will bear to the sea; for, indeed, I only may touch it with my hands.

And of this Pylades also I will say that he is polluted in like manner

with thee. So shall we three win our way to the ship. And that this be

ready it will be thy care to provide."

And when she had so said, she prayed to Artemis: "Great goddess, that

didst bring me safe in days past from Aulis, bring me now also, and

these that are with me, safe to the land of Greece, so that men may

count thy brother Apollo to be a true prophet. Nor shouldst thou be

unwilling to depart from this barbarous land and to dwell in the fair

city of Athens."

After this came King Thoas, inquiring whether they had offered the

strangers for sacrifice and had duly burnt their bodies with fire. To

him Iphigenia made answer, "These were unclean sacrifices that thou

broughtest to me, O King."

"How didst thou learn this?"

"The image of the goddess turned upon her place of her own accord and

covered also her face with her hands."

"What wickedness, then, had these strangers wrought?"

"They slew their mother and had been banished therefor from the land

of Greece."

"O monstrous! Such deeds we barbarians never do. And now what dost

thou purpose?"

"We must purify these strangers before we offer them for a sacrifice."

"With water from the river, or in the sea?"

"In the sea. The sea cleanseth away all that is evil among men."

"Well, thou hast it here, by the very walls of the temple."

"Aye, but I must seek a place apart from men."

"So be it; go where thou wilt; I would not look on things forbidden."

"The image also must be purified."

"Surely, if the pollution from these murderers of their mother hath

touched it. This is well thought of in thee."

Then she instructed the king that he should bring the strangers out of

the temple, having first bound them and veiled their heads. Also that

certain of his guards should go with her, but that all the people of

the city should be straitly commanded to stay within doors, that so

they might not be defiled; and that he himself should abide in the

temple and purify it with fire, covering his head with his garments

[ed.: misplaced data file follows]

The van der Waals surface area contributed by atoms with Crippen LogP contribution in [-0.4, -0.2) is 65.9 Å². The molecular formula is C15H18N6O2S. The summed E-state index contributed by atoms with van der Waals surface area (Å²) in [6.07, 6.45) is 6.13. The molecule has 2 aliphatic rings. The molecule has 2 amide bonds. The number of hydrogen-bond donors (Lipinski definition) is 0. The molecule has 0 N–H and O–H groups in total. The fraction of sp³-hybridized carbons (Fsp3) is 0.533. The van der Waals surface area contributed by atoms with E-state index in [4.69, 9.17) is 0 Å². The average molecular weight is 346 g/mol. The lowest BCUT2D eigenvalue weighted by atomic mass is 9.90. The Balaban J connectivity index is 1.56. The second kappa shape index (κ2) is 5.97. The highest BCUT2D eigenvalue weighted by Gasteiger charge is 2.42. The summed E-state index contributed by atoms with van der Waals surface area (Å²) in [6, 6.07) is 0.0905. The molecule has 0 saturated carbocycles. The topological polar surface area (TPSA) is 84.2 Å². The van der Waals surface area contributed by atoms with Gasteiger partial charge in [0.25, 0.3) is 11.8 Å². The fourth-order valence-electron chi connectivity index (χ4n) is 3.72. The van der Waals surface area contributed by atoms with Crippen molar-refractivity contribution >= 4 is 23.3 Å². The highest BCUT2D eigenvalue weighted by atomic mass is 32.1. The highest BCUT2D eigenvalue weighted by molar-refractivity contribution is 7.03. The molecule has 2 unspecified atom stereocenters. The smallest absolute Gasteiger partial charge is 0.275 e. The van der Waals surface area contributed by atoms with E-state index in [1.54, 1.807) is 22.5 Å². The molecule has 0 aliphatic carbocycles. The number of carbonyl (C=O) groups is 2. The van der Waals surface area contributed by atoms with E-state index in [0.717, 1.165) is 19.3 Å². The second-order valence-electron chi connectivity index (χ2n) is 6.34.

when the strangers should pass by. "And be not troubled," she said,

"if I seem to be long doing these things."

"Take what time thou wilt," he said, "so that thou do all things in


So certain of the king's guards brought the two young men from out of

the temple, and Iphigenia led them towards the place where the ship

of Orestes lay at anchor. But when they were come near to the shore,

she bade them halt nor come over-near, for that she had that to do in

which they must have no part. And she took the chain wherewith the

young men were bound in her hands and set up a strange song as of one

that sought enchantments. And after that the guards sat where she bade

them for a long time, they began to fear lest the strangers should

have slain the priestess and so fled. Yet they moved not, fearing to

see that which was forbidden. But at the last with one consent they

rose up. And when they were come to the sea, they saw the ship trimmed

to set forth, and fifty sailors on the benches having oars in their

hands ready for rowing; and the two young men were standing unbound

upon the shore near to the stern. And other sailors were dragging the

ship by the cable to the shore that the young men might embark. Then

the guards laid hold of the rudder and sought to take it from its

place, crying, "Who are ye that carry away priestesses and the images

of our gods?" Then Orestes said, "I am Orestes, and I carry away my

sister." But the guards laid hold of Iphigenia; and when the sailors

saw this they leapt from the ship; and neither the one nor the other

had swords in their hands, but they fought with their fists and their

feet also. And as the sailors were strong and skilful, the king's men

were driven back sorely bruised and wounded. And when they fled to a

bank that was hard by and cast stones at the ship, the archers

standing on the stern shot at them with arrows. Then--for his sister

feared to come farther--Orestes leapt into the sea and raised her upon

his shoulder and so lifted her into the ship, and the image of the

goddess with her. And Pylades cried, "Lay hold of your oars, ye

sailors, and smite the sea, for we have that for the which we came to

this land." So the sailors rowed with all their might; and while the

ship was in the harbor it went well with them, but when it was come

to the open sea a great wave took it, for a violent wind blew against

it and drove it backwards to the shore.

And one of the guards when he saw this ran to King Thoas and told him,

and the king made haste and sent messengers mounted upon horses, to

call the men of the land that they might do battle with Orestes and

his comrade. But while he was yet sending them, there appeared in the

air above his head the goddess Athene, who spake, saying, "Cease, King

Thoas, from pursuing this man and his companions; for he hath come

hither on this errand by the command of Apollo; and I have persuaded

Poseidon that he make the sea smooth for him to depart."

And King Thoas answered, "It shall be as thou wilt, O goddess; and

though Orestes hath borne away his sister and the image, I dismiss my

anger, for who can fight against the gods?"

So Orestes departed and came to his own country and dwelt in peace,

being set free from his madness, according to the word of Apollo.